DARKE COUNTY — County Commissioner Mike Stegall has been involved with the Taking Charge of Your Life (TCOYL) program since its inception in 2012. According to Stegall, about 70 percent of people who entered the program have gone on to either get a job, or pursue further schooling.
“It’s a very basic, elementary class that helps people who are not in the system, and gives them a few basic pointers,” Stegall said. “Things like how to create a resume, what to do in an interview, and so on. Usually it’s people who have had some issues, whether it’s drug problems, or a divorce. I don’t think there’s a program in the state that has this sort of success rate, for what we do.”
Stegall’s role in the program, he said, is minimal.
“I just try to give them some encouragement, but at the same time remind them that they haven’t really accomplished anything yet,” Stegall said. “This is just a first step, and they have to keep going from there.”
The most rewarding part of the program, Stegall said, was watching people find success, and the ability to turn their lives around.
“Somebody just called me up the other day and told me I made a difference in their life,” Stegall said. “That makes you feel good.”
The class runs four hours a day, two days a week, over the course of two weeks, according to Stegall, and is taught by a local educator named Lorie Simpson. Throughout the course, each participant develops a plan, as well as measurable goals and action plans for how to achieve it. Homework assignments are specified at the end of each session, and participants are held accountable for completing this work.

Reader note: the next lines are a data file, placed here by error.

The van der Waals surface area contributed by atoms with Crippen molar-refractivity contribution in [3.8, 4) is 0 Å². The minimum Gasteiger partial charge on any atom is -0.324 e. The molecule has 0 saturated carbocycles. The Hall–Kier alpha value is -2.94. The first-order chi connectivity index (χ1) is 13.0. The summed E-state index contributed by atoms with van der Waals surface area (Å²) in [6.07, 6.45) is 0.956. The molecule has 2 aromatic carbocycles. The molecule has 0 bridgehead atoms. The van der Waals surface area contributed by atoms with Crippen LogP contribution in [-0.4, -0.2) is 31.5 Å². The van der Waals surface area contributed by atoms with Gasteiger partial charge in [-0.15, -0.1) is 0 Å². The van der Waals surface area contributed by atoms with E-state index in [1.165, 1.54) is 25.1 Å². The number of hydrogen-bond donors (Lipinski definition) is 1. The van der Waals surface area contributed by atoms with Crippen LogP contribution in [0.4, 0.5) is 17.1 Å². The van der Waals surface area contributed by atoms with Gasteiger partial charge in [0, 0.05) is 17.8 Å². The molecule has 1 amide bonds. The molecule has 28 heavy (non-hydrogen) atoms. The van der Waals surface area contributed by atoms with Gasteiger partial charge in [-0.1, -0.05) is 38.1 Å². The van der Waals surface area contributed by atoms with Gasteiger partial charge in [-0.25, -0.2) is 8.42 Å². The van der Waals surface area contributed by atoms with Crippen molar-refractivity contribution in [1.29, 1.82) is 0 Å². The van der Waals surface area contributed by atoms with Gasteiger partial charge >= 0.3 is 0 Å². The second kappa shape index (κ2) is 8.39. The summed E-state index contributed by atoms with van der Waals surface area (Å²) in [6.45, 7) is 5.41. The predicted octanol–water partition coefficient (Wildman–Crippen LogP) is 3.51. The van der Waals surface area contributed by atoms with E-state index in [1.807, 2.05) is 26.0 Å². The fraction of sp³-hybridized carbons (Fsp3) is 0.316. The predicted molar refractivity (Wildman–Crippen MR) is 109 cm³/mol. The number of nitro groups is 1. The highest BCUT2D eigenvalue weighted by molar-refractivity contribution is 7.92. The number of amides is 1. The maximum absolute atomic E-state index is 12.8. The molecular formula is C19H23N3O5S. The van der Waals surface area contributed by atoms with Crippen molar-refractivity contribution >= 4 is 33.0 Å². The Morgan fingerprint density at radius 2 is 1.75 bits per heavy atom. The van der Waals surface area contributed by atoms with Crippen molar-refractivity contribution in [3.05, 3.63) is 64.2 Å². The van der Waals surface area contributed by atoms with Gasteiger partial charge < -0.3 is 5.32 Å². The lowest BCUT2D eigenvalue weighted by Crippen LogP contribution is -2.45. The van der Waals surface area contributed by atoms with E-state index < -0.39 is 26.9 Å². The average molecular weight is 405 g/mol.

“Lorie is far and away the best teacher I’ve ever seen,” Stegall said. “What she does with these people in the space of two weeks is phenomenal.”
Simpson works as a training consultant and workforce development specialist in Piqua, and has graduated 58 classes in the TCOYL program since it started.
“In the early days, we had so many people they wouldn’t fit in the room,” Simpson said. “Since then the numbers have decreased, but so has the unemployment rate.”
Simpson said the ability to empathize with her students is the key to what makes teaching the class so rewarding.
“It’s hard to put into words what this class has meant to me,” Simpson said. “At the time of its conception, I was struggling with employment myself, so I could relate to what the participants were going through. We focus on gaining a career, not just a job. So many of the participants believe they can’t even think of this for themselves. My focus in the class is helping them understand that this is possible.”
The process starts with listening to her students, according to Simpson, and helping them realize that they already have what it takes to succeed.
“I listen with compassion and understanding. I stress that the tools are all here, but they must make the choice to change, to focus on the goal and the plan to get there,” Simpson said. “It’ll be hard work, and it won’t happen overnight.”
In the end, however, Simpson stressed that she alone cannot take credit for the program’s success.
“The Job Center employees – who, in my opinion, are some of the best people walking this Earth – the content of the class, and most importantly the participants themselves help make this program successful,” Simpson said. “It is an honor to teach this class every month. When people learn to take charge of their lives, anything is possible. Sometimes they just don’t know where to begin.”
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